Securing Firefox, Chrome and Thunderbird against client-side attacks

Imagine someone half-competent wants to hack into your computer. They want to read your e-mail, steal your bitcoins, transfer funds via your PayPal account, etc.

You're behind a firewall (or more commonly a NAT router) and you don't have any open ports / servers running. So you're safe right?

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TurnKey v14.0 RC1 is LIVE! (aka we need YOU!)

Update: v14.0 stable is available in all build types: OVA & VMDK, Proxmox, OpenNode & Docker (Proxmox build is somewhat generic LXC/OpenVZ container) and Xen & OpenStack.

How to upgrade a Debian package to a newer upstream version

Duplicity issued a new stable version with a few bugfixes. I didn't want to wait for the Debian sid package to update so I updated it myself.

This was very simple as the Debian duplicity package uses dpatch to manage all the patches to the original source code. The patches go to debian/patches.

When the package is built debian/rules applies these patches:

dpatch apply-all

Creating a new dpatch is also automated::

# 1. create a new patch: invokes a new shell. Edit files and exit # when you're done dpatch-edit-patch <patch_name>

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Invalidating the disk cache on Linux

Here's a super easy way to invalidate the disk cache, which is useful for testing IO performance in the real world, where you can't rely on all of your reads being served up from a super-fast RAM cache rather than a vastly slower physical disk drive.

This will free up everything in the disk cache:

echo 3 > /proc/sys/vm/drop_caches

Or if you want more control over exactly what is being freed...

  1. This frees up the pagecache (e.g., cache of contents of files):

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pyproject-pub: A simple Python project template

I hate repeating myself. It's boring. Life is too short. Like any self respecting hacker I will go out of my way to avoid it, even when I suspect it would cost me more to automate something away than to just do it by hand.

On the other hand, doing stuff I've done before by hand is no fun, while writing scripts is fun. Even when it does take longer, time is relative, or so Einstein said.

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Understand the system, make stuff happen, or die trying.

Specialization. Most of the people who work for big companies do it. They're good at this one specific thing the company needs to get done. They work with other people who are good at other things.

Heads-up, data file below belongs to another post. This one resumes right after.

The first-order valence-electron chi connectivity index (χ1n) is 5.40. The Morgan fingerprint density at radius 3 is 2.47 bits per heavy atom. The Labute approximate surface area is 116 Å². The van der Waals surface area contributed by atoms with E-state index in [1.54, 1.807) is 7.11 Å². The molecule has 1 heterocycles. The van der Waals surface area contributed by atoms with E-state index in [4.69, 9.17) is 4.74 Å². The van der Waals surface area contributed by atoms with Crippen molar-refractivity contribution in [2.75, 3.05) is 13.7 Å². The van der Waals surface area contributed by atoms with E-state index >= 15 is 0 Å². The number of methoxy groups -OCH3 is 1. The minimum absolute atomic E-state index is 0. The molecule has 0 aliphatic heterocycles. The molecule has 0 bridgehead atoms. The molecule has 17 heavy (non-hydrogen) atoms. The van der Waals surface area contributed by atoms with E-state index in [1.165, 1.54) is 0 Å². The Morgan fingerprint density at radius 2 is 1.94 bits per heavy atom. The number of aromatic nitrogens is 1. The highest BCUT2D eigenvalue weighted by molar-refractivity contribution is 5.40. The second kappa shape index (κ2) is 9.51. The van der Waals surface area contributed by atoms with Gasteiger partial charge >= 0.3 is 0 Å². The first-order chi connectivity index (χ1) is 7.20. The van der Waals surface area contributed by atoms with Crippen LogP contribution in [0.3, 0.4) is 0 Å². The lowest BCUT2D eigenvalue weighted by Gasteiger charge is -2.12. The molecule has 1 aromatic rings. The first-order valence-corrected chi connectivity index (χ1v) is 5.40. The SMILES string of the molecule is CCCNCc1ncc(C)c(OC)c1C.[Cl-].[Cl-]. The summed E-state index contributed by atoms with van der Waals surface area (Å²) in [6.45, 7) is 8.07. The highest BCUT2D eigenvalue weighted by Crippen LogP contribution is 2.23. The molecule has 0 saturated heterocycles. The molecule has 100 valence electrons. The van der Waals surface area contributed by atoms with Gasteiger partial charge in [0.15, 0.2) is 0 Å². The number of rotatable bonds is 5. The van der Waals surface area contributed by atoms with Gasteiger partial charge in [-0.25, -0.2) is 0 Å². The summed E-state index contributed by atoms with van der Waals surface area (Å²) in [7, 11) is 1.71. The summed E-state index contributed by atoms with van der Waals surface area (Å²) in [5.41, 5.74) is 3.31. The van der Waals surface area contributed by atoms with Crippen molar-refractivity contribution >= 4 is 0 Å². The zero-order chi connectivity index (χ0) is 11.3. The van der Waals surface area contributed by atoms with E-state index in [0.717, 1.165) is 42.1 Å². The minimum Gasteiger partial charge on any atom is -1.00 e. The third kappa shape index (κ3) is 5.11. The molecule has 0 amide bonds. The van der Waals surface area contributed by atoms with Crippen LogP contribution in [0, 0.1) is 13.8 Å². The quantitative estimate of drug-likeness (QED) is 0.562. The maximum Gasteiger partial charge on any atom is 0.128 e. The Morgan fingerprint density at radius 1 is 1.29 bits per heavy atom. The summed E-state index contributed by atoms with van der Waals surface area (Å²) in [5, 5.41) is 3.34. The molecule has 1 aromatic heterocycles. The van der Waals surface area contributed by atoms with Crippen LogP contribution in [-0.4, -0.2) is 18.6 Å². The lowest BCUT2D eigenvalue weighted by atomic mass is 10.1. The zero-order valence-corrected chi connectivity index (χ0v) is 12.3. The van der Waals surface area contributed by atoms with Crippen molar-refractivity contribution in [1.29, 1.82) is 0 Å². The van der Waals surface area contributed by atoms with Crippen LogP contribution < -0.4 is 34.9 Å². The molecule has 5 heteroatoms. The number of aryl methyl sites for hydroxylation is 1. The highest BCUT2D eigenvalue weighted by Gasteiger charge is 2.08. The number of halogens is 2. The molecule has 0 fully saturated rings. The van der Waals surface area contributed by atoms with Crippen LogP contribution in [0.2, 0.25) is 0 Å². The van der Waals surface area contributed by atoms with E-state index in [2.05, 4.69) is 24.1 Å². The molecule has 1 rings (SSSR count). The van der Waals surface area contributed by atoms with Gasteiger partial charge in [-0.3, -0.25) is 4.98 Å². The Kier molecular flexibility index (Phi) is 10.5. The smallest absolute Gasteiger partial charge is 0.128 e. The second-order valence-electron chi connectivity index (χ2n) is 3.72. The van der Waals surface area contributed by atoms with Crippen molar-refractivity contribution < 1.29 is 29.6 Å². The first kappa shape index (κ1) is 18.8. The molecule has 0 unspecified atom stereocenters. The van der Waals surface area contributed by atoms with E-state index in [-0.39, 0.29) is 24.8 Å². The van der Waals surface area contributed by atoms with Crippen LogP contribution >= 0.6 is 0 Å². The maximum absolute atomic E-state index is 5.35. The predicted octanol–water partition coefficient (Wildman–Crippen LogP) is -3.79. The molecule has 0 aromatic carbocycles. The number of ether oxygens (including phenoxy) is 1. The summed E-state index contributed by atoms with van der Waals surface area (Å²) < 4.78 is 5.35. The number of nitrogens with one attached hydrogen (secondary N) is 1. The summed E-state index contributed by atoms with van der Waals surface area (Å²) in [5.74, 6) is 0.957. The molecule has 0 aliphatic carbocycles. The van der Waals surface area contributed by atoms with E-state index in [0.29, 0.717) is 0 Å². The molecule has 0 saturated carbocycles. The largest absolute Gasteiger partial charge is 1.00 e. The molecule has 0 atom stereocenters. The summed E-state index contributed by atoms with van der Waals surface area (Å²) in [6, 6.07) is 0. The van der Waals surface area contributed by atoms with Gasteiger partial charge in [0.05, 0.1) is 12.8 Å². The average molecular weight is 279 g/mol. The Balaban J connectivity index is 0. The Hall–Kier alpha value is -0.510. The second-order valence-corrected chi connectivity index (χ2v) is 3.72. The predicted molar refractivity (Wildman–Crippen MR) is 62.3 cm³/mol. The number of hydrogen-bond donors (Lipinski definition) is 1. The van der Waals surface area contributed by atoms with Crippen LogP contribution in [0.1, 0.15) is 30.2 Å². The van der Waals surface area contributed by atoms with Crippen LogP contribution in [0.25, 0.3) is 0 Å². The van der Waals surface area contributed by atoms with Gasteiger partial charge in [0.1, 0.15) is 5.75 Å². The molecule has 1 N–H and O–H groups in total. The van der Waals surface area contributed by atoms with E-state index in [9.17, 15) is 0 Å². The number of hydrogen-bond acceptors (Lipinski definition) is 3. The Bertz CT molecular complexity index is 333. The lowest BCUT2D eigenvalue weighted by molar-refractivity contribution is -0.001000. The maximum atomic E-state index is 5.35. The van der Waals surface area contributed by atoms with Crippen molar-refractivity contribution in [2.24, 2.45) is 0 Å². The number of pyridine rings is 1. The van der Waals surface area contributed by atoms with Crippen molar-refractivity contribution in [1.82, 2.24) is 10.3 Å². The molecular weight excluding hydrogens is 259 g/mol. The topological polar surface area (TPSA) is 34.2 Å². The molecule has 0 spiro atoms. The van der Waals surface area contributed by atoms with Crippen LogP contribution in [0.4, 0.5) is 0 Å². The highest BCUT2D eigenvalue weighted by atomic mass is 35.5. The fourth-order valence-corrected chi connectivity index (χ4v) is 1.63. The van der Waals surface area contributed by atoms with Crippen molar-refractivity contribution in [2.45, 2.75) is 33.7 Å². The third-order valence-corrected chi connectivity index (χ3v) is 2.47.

On one hand, specialization is necessary and useful. It doesn't make sense to try and train everybody to be good at everything. As they say, jack of all trades and master of none.

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Getting started with Python and Lisp

A few weeks ago I talked with a friend studying computer science who I discovered had never experienced the joy of programming with a high level language. Not only that but he didn't have the first clue what he was missing. I feared without my immediate intervention another perfectly good mind would be wasted in programming hell. At his university they were using Java for nearly everything so he had somehow gotten the terribly mistaken idea that it didn't really matter what programming language one used. I carefully explained that:

Why I love programming: a crude theory of mind

I've been programming a bit today and I am enjoying myself and focusing for hours at end, which has lately been next to impossible for me when working on other things (e.g., website design).

It's made me think about why I'm having such a hard to reproducing the focus and satisfaction I feel when I'm programming when I'm doing non-programming stuff.

Fact is, I've noticed I find it much more difficult to get in the zone when I'm not programming. I feel slow and unproductive (compared with development) and that leads to low morale and avoidance/procrastination feedback loops.

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Why parallel programming is hard

Implementing Cloudtask took more time than I had planned due mainly to the challenges of parallel programming, which I hadn't done that much of before. Also, parallel programming really is inherently far more difficult than serial programming.

In my mind there are three major challenges:

How to get the bone

Sometimes working on big projects can be frustrating. I think that's mainly because it's easy to get so immersed in detail that you lose sight of the big picture. A big project tends to break down recursively into sub-projects, and sub-sub-projects that you only realize are necessary after the "direct approach" turns out to be not a shortcut but an illusion, something that starts out looking like a shortcut and turns out to be a dead-end or actually a very long way around (e.g., fast short term results that are unsustainable in the long run). Then you have to turn back.

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